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Re: Kurdish Discussion Group

Postby adventrue » 2012-10-30, 13:32

Rojmerin means "calendar", or so my book told me.

You can think of it etymologically as "roj"- "mer" -> "measure the days"...

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Re: Kurdish Discussion Group

Postby adventrue » 2012-11-13, 21:10

I am pretty sure you guys have seen these videos before
http://www.youtube.com/watch?v=mLxApEnT ... ure=relmfu

Anyone else learning with them? I think they kick ass haha

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Re: Kurdish Discussion Group

Postby adventrue » 2012-11-16, 17:26

Min duh çûm Den Haag'ê. Li wir wargeh ji bo penaber heye. Li wir piranîyan ji Irak hatin. Gelek pir kurd heye. Min çûm û kirdarî kurdî kirim. Her kesan pir dostane bûn.
Her kes di çadir de radizin. Ez him şevek di çadir ji bo jînan de radizim. Di ve çadir de betanîên zede heye. Sar nabû. Ama di şev de hewayê mînûs çar pile da.


(My past tense is terrible, so I use sometimes present tense ;) )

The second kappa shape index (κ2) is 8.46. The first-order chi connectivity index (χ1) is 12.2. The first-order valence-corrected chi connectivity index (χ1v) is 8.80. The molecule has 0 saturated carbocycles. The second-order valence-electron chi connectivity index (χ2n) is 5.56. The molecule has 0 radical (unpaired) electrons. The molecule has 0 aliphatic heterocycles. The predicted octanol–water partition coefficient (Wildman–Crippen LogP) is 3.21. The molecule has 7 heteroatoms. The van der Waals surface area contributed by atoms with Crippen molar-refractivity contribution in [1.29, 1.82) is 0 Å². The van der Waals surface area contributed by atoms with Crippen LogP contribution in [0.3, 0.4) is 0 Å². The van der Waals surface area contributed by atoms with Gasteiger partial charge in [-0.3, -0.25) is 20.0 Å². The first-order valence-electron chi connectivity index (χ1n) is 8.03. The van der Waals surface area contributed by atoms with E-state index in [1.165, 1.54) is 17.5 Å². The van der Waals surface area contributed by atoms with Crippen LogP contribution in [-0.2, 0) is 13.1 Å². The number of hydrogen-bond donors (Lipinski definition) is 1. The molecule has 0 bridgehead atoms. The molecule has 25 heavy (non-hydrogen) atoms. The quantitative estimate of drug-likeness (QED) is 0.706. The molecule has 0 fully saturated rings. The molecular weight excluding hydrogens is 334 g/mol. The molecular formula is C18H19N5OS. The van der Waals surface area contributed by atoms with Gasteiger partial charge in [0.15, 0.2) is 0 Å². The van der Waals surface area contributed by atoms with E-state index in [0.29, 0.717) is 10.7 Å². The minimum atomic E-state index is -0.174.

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Re: Kurdish Discussion Group

Postby Set » 2012-11-17, 18:28

Hey thanks for the link above. I've seen that programme before, but I'd completely forgotten about it, so thanks for reminding me! :)

adventrue wrote:Min duh çûm Den Haag'ê. Li wir wargeh ji bo penaber heye. Li wir piranîyan ji Irak hatin. Gelek pir kurd heye. Min çûm û kirdarî kurdî kirim. Her kesan pir dostane bûn.
Her kes di çadir de radizin. Ez him şevek di çadir ji bo jînan de radizim. Di ve çadir de betanîên zede heye. Sar nabû. Ama di şev de hewayê mînûs çar pile da.


(My past tense is terrible, so I use sometimes present tense ;) )

I don't know a lot of the words you used so I can't help much, but one thing I can say is that it should be "ez çûm". Intransitive verbs don't take the ergative so the object stays in the nominative case. With a transitive verb it would be 'min' though, e.g. min got - I said.
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Re: Kurdish Discussion Group